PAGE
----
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Even after four years, we’re awed as we watch these flimsy, flickering objects of beauty: a big turtle, a jelly fish, a 3-D heart, almost as if we are participating in an ancient, spiritual rite. In reality, it is, with a history that goes back to China in the Han Dynasty (206 BC-221 AD). The ancient Chinese believed that celestial spirits could be seen on the first full moon of the lunar calendar. They lit torches to better help them see their ancestors and departed loved ones, and later their illuminations changed to lanterns. Later still, fireworks – the ultimate lights – were added.

The tradition continues and like many good Chinese ideas, has spread to other countries. China continues to hold its festival on the 15th day of the first month of the traditional lunar calendar while others, especially in the west, have invented good reasons for holding it at any time.

Jill Moran, one of the Lantern Festival organizers, says this festival is held on New Years Eve because it creates a family event at a time when partying and celebration frequently leave out the children, and also because it becomes a celebration of the return of light at the darkest time of the year.
She remembers the Lantern Festival’s second year, when nothing particular seemed to be happening for families in Victoria on New Years, and suddenly Pender was “hot”, as word got out about the festival. “There was suddenly this great tourist boom is the middle of winter; Pender tourism got a great boost.”


This family tradition started four years ago when an artistic and talented couple, Jackie Dandeneau and David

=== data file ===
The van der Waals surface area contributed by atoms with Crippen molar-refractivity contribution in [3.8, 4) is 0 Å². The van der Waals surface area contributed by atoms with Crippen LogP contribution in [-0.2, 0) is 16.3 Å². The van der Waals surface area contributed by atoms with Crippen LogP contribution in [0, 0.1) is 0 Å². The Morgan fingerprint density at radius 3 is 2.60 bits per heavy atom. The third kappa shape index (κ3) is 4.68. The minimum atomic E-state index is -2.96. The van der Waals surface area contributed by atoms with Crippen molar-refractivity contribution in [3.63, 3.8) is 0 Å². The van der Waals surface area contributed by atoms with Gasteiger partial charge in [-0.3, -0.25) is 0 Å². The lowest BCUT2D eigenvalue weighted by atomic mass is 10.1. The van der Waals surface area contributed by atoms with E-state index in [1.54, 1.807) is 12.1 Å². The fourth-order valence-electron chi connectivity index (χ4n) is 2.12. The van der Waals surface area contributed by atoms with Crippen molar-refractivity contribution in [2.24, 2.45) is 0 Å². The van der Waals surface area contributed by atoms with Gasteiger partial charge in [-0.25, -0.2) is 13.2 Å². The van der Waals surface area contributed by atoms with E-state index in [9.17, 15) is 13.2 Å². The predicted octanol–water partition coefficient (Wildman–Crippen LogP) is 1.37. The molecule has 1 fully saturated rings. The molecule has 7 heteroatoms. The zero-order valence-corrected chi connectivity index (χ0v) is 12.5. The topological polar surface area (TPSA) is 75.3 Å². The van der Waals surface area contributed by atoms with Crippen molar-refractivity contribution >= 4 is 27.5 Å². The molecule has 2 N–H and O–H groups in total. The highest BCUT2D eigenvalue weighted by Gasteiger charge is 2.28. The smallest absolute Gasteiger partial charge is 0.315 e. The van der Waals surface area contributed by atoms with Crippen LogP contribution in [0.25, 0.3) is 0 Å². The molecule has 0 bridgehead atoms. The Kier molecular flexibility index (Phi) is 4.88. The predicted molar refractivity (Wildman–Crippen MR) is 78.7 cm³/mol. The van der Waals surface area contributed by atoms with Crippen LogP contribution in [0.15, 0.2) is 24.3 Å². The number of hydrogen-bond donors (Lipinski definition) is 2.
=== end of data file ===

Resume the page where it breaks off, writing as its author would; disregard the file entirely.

Ferney, formed “Three on a Tree Production Society” and contacted Julie
Flatt, the dynamic founder of the successful Esquimalt Lantern Festival. She ferried over to dispense advice and suggestions and was delighted with the energy and creativity she found on Pender.
“It was an amazing turnout for my workshop. Everyone made incredible lanterns, and had fabulous ideas. I was impressed.”

Although the Dandeneau’s have since left the Penders for California, they have returned yearly since, to witness their lasting gift to the community.

Preparation for the event begins early in December, when a stilt workshop is held for all skill levels, followed by a production shop for volunteers to paint staves, create lanterns, and build and paint the stilts. As soon as Christmas is over, the workshop opens from dawn to dusk, as people drop in to offer suggestions, and to work, create and chat. 

When Bolero stops playing, it’s eerily silent, but the mellow sounds announcing the start of the kayak ballet rush in to fill the void and soon we are on the grass watching the brightly lit vessels flick together and apart, like courting dragonflies. The performances follow one another resolutely, with no
M.C. and the absence of the usual jovial, loud voice somehow adds to the bewitched quality of the event.

Finally, fireworks erupt and voices beneath me chime: “Can we now? Can we now?” I light my sparkler and reach down to light the childrens’. They are eager to be among the first to pass on the light. The magical hour is over. In the light of the sparklers we do a head count to see who is missing. Mother.

“Grandma always disappears,” complains one small voice, but just then we recognize we’re being summoned. “Over here!” The voice commands. The missing has been found. “This woman’s one of your
neighbours,” my mother announces, “and she has invited us all for hot chocolate and goodies.”